Prosperity Without Growth, by Tim Jackson

This is the TED talk I wish I could give. Alas, it’s already been done, and done well. His talk will be up online any day now, and his book is already available.

The Rational Optimist: How Prosperity Evolves, by Matt Ridley

I saw Matt Ridley speak this summer, and his book is now available in the US. Why is he an optimist? Because he is a huge believer in the power of innovation, of cross-disciplinary “ideas having sex” (yes, I think he used that phrase mainly to get quoted, and look, it worked!). Ridley makes a good case for markets being intertwined with this power of innovation, not just now, but over the course of history. He also argues that prosperity is a good thing, and not inherently synonymous with greed or destruction. Some might find this book too optimistic, but I found it a good balance for much of the current sky-is-falling commentary – positive, but not Pollyannish.

Zero Sum Future, by Gideon Rachman

I heard this book referenced last year and have been eagerly awaiting its publication ever since – here it is, hot off the presses!  This is why it is on top of my reading pile: Rachman (of the FT) makes a case here against a zero-sum, protectionist, you win/I lose sort of mindset when it comes to world affairs. When I think of some of the newer things the State Department is doing – more grass-roots outreach, more community investing, more citizen engagement instead of only official-to-official, it fits right into this premise, and yet this is still clearly a contested idea. It is one of those meta-notions that seems to be deeply seated in our minds (and not just regarding world affairs) – the idea of a fixed pie that we need to fight for, as opposed to a cherry tree that we can nourish together to produce many more pies for all.  (Don’t worry, I suspect Rachman does not use corny gardening analogies like that in the book).

The New Grand Strategy, by Mark Mykleby, Patrick Doherty, and Joel Makower

Oddly enough, the most encouraging thinking on systemic change that I have found in recent years has come from (drumroll please)…. The Federal government. This is the single most interesting, thought-provoking, coherent, and hopeful commentary I’ve read in years. The fact that it was delivered by two guys with stripes and medals and epaulets all over the place is all the more encouraging. They are not painting a rosy, conflict-free view of the future, but they are reframing the storyline for the United States, from one of fear and defense to one of opportunity and prosperity. You will be glad you read this document.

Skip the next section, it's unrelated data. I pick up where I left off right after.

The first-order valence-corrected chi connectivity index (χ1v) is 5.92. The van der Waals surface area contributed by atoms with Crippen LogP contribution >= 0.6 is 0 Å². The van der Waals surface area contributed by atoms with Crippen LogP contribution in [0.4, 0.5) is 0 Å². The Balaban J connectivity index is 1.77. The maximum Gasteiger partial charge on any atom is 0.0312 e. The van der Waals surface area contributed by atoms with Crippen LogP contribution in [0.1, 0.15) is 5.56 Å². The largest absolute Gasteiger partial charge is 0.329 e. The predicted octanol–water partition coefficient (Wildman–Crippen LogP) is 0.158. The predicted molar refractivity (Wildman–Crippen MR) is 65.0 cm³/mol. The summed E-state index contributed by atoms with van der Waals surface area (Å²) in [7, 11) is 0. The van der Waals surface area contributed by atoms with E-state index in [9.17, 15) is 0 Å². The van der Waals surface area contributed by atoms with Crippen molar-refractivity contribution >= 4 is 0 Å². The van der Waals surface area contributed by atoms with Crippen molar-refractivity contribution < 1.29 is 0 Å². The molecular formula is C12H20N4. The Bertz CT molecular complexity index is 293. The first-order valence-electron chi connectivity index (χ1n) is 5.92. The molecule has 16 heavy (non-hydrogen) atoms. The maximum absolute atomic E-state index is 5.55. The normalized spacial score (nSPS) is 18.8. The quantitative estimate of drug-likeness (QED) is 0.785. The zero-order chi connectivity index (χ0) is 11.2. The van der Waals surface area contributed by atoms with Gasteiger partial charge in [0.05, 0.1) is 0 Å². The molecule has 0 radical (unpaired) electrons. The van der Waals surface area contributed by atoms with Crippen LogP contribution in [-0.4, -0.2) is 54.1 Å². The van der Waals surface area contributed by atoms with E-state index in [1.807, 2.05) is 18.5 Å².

The Gardens of Democracy, by Eric Liu and Nick Hanauer

What a quirky, awesome little book! Liu and Hanauer reframe democracy as a garden, not a machine (parallel to much of our Honeybee work, trying to reframe investing as a natural system, not an engineered one). “True self interest is mutual interest”! And their list of inspiring books is, well, inspiring.

Good Morning, Beautiful Business, by Judy Wicks

Judy Wicks was local before local was cool. Her book is part memoir of her, part memoir of her business, The White Dog Café. I especially love her thoughts on how a business (or a person) can grow by doing different, related things, rather than just replicating the same thing over and over, bigger and bigger. Both charming and insightful –a great combination.

Conscious Capitalism, by John Mackey and Raj Sisodia

Hot off the presses, we have an expanded view of capital(ism), the book version of ideas John Mackey has been discussing for many years. Mackey has his detractors, and he certainly is an independent mind – what I admire is his unwillingness to think in “either/or” terms. He embraces the infinite potential of “and”. He wants to un-box capitalism – three cheers! You can also see evidence of Mackey’s views throughout Whole Foods (obviously), including in their “Declaration of Interdependence”:

The Soul of Money, by Lynne Twist

This book reminds us that money, in isolation, is not nearly as interesting - nor rewarding – as money tied to other, higher-level forms of capital.

Zero to One, by Peter Thiel

I have to admit, I held off reading this book for a long time – for one thing, I really like school, and hearing so many people adopt Thiel’s anti-college arguments was bugging me. (Yes, this is a petty reason to reject a person’s other thoughtful ideas – no need to throw the baby out with the bathwater.) This book illuminates the key differences between zero-sum, incremental business thinking and additionality, grow-the-pie, or better yet, invent-a-new- dessert thinking. If you’re a west coast entrepreneur, please be aware that these are not the only essential questions for business. If you’re an east coast big-company person, this is a great summary of the current Bay Area mindset. I make both of these sweeping statements with great respect & affection!

Priceless, by Frank Ackerman and Lisa Heinzerling